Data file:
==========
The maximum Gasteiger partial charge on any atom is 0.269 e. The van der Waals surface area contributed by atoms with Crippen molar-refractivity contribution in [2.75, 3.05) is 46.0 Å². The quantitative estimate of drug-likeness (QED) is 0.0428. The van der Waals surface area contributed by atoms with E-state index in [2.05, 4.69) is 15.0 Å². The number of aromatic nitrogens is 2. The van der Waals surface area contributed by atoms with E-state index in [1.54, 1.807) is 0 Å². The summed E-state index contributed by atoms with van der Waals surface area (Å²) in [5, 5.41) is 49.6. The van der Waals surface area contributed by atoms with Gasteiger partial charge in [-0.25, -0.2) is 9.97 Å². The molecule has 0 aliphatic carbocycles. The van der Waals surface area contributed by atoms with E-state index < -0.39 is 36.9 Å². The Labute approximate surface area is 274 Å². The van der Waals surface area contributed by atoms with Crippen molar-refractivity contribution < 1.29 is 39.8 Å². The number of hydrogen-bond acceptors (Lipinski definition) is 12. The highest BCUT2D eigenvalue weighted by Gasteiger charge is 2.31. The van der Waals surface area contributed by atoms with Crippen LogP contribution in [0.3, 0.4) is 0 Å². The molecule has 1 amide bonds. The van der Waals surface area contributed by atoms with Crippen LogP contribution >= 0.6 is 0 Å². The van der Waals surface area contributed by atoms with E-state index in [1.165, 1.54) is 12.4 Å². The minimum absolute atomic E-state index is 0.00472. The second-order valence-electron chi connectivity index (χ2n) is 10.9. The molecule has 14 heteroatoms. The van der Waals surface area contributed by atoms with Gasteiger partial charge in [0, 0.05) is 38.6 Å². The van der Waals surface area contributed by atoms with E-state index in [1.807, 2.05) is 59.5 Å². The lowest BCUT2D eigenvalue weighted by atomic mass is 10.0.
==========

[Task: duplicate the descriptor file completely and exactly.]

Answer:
The maximum Gasteiger partial charge on any atom is 0.269 e. The van der Waals surface area contributed by atoms with Crippen molar-refractivity contribution in [2.75, 3.05) is 46.0 Å². The quantitative estimate of drug-likeness (QED) is 0.0428. The van der Waals surface area contributed by atoms with E-state index in [2.05, 4.69) is 15.0 Å². The number of aromatic nitrogens is 2. The van der Waals surface area contributed by atoms with E-state index in [1.54, 1.807) is 0 Å². The summed E-state index contributed by atoms with van der Waals surface area (Å²) in [5, 5.41) is 49.6. The van der Waals surface area contributed by atoms with Gasteiger partial charge in [-0.25, -0.2) is 9.97 Å². The molecule has 0 aliphatic carbocycles. The van der Waals surface area contributed by atoms with E-state index < -0.39 is 36.9 Å². The Labute approximate surface area is 274 Å². The van der Waals surface area contributed by atoms with Crippen molar-refractivity contribution < 1.29 is 39.8 Å². The number of hydrogen-bond acceptors (Lipinski definition) is 12. The highest BCUT2D eigenvalue weighted by Gasteiger charge is 2.31. The van der Waals surface area contributed by atoms with Crippen LogP contribution in [0.3, 0.4) is 0 Å². The molecule has 1 amide bonds. The van der Waals surface area contributed by atoms with Crippen LogP contribution >= 0.6 is 0 Å². The van der Waals surface area contributed by atoms with E-state index in [1.165, 1.54) is 12.4 Å². The minimum absolute atomic E-state index is 0.00472. The second-order valence-electron chi connectivity index (χ2n) is 10.9. The molecule has 14 heteroatoms. The van der Waals surface area contributed by atoms with Gasteiger partial charge in [0, 0.05) is 38.6 Å². The van der Waals surface area contributed by atoms with E-state index in [1.807, 2.05) is 59.5 Å². The lowest BCUT2D eigenvalue weighted by atomic mass is 10.0.